On first reading, this seems a deeply mysterious text. What on earth, after all, does “you are neither here nor yonder nor between the two” actually mean? But I wonder if it is actually rather simple. The way I read it, at least, is that it is a text about the advantages of disenchantment, as well as about the astonishing extent to which we are, in fact, in the grip of the most curious enchantments. The question the text seems to be asking is this: if we manage to slip through the net of enchantment that our minds weave, then what remains? And the answer seems to be this: that part of this net of enchantment is the very idea of an “I” who is doing the experiencing, or who is the subject of experience. When we manage to put the brakes on the stories that our minds spin around experience, it is not that we are left as bare subjects of experience, but our subjectivity itself tends to subside, if only for a while.

Dan Dennett is perhaps useful here. In Consciousness Explained -Dennett writes that “our tales are spun, but for the most part we don’t spin them; they spin us.” The mind, in other words, is a story-machine. And one of the most persuasive of overarching tales that the mind spins is the tale that there is an enduring and unchanging subject of our experiencing. Yet this subject is itself spun and respun from moment to moment. The Buddhists talk about ahamkara and mamamkara – “I-making” and “mine-making”, and I love the emphasis here on “making” – the self as something that is continually made and re-made.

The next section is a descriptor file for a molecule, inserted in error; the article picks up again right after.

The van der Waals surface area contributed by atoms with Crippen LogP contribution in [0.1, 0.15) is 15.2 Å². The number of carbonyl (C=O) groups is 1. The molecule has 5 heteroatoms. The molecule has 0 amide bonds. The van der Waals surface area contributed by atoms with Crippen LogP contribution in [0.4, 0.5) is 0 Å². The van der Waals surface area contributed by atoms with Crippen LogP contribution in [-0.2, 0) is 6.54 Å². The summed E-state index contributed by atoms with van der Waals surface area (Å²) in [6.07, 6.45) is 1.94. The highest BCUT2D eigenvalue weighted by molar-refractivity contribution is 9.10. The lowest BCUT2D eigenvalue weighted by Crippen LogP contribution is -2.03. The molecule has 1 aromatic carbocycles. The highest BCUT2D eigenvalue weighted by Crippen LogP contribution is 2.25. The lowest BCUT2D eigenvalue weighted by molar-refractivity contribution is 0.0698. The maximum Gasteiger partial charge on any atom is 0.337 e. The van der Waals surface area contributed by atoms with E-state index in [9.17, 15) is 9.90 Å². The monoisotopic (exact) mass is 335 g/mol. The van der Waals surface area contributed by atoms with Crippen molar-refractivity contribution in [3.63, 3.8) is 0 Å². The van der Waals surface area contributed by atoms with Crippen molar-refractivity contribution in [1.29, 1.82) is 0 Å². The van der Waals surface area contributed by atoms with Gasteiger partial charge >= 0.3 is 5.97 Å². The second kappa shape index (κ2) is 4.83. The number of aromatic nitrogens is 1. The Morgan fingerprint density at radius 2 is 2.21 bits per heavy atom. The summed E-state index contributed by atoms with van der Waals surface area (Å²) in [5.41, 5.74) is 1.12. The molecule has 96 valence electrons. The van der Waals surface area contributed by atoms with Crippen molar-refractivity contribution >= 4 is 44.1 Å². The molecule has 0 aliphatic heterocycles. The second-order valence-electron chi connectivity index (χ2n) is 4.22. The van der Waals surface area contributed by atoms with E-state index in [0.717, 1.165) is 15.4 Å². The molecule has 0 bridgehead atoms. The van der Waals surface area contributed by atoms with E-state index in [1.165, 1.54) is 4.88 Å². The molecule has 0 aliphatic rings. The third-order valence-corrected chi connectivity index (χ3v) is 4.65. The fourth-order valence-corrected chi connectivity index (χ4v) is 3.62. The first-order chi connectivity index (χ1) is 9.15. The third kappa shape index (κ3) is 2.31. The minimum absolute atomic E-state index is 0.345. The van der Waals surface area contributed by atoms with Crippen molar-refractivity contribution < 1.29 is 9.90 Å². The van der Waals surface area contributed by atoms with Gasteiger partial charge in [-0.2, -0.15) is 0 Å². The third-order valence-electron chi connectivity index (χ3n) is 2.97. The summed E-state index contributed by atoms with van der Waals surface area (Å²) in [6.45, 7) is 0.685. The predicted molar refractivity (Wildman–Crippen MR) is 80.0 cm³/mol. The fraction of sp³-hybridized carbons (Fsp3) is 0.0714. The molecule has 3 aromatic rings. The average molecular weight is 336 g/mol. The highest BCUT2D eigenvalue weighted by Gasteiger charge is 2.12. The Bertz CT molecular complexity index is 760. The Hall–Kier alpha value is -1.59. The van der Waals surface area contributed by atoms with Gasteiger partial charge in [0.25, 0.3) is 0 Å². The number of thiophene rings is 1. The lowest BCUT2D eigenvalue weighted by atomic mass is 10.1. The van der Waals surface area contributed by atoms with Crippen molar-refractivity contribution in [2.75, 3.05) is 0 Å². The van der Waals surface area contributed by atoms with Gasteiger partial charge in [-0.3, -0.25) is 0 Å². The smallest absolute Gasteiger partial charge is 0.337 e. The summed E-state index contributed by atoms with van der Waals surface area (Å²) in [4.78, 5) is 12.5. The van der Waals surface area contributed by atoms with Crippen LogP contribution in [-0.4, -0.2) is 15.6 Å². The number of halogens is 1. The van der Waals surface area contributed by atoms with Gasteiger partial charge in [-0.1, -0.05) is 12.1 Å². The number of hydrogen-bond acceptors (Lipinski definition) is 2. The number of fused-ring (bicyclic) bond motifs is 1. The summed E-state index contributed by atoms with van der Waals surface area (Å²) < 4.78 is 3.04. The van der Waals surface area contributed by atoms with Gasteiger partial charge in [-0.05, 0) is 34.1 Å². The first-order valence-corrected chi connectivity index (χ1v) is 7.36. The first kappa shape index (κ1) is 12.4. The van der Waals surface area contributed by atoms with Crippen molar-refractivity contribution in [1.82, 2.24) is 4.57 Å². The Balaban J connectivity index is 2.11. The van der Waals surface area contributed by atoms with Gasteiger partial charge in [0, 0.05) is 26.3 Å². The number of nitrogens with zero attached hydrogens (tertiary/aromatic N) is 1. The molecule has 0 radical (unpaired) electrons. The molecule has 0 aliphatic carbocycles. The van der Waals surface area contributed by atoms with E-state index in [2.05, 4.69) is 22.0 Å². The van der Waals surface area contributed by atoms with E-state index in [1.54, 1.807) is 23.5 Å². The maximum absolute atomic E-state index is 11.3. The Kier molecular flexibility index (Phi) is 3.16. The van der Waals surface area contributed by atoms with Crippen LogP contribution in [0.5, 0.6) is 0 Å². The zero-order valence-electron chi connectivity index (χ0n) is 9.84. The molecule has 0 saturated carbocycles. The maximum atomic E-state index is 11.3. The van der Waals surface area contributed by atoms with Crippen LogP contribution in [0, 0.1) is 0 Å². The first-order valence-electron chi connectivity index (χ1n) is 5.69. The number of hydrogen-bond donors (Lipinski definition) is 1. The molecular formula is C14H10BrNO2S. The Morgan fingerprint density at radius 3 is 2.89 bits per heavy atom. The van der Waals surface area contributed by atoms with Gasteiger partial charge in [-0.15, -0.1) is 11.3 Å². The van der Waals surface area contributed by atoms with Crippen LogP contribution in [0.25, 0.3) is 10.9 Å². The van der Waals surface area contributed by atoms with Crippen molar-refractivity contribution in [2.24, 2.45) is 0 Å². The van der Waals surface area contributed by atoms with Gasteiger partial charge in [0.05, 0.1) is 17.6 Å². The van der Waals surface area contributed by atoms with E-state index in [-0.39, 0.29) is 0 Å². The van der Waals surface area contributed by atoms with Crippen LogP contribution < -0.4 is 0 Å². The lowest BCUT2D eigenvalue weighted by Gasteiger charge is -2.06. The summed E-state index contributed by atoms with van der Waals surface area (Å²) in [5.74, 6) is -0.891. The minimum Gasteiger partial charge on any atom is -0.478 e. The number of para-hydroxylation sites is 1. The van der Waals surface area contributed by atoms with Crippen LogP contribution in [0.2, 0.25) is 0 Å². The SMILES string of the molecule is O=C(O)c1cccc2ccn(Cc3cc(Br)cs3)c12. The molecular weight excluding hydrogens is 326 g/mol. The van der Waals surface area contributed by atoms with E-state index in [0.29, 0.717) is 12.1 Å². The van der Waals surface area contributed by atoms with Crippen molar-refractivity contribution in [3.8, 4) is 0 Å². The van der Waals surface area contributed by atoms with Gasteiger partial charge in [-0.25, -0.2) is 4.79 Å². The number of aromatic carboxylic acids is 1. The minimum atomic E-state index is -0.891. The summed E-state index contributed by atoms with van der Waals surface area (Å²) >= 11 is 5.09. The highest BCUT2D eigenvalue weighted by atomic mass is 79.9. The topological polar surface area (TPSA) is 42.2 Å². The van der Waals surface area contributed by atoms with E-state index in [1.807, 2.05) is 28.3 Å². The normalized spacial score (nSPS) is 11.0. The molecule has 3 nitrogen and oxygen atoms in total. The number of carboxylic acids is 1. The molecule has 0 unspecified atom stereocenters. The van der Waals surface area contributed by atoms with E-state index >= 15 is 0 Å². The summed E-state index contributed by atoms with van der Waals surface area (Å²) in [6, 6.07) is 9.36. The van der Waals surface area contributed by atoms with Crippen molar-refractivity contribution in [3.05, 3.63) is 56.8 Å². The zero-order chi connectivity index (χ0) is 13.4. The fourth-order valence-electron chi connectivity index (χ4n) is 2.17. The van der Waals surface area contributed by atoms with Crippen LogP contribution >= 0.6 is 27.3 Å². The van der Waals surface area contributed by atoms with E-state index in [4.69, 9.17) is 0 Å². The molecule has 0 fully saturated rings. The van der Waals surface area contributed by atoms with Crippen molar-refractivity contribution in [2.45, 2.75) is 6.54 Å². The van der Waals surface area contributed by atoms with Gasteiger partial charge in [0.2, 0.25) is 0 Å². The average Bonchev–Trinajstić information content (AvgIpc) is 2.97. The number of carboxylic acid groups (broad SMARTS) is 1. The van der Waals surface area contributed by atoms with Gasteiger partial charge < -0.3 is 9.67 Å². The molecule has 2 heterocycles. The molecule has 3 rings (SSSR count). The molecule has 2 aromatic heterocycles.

To return to the Sutta. What the text seems to suggest is that when we cease this telling of tales about experience, the self – an unstable, fluctuating thing that, far from being fixed, appears and reappears as magically as any genie in the Arabian Nights, a thing that is not pre-existent, but that is spun and respun from moment to moment – is, at least temporarily, no longer in evidence. I sometimes think of ahamkara and mamamkara as ways of knitting the self: a continual winding together of narrative skeins into something apparently substantial. But under analysis, or at the very least when we stop knitting for a moment, the threads of selfhood come apart as easily as an old, threadbare jumper.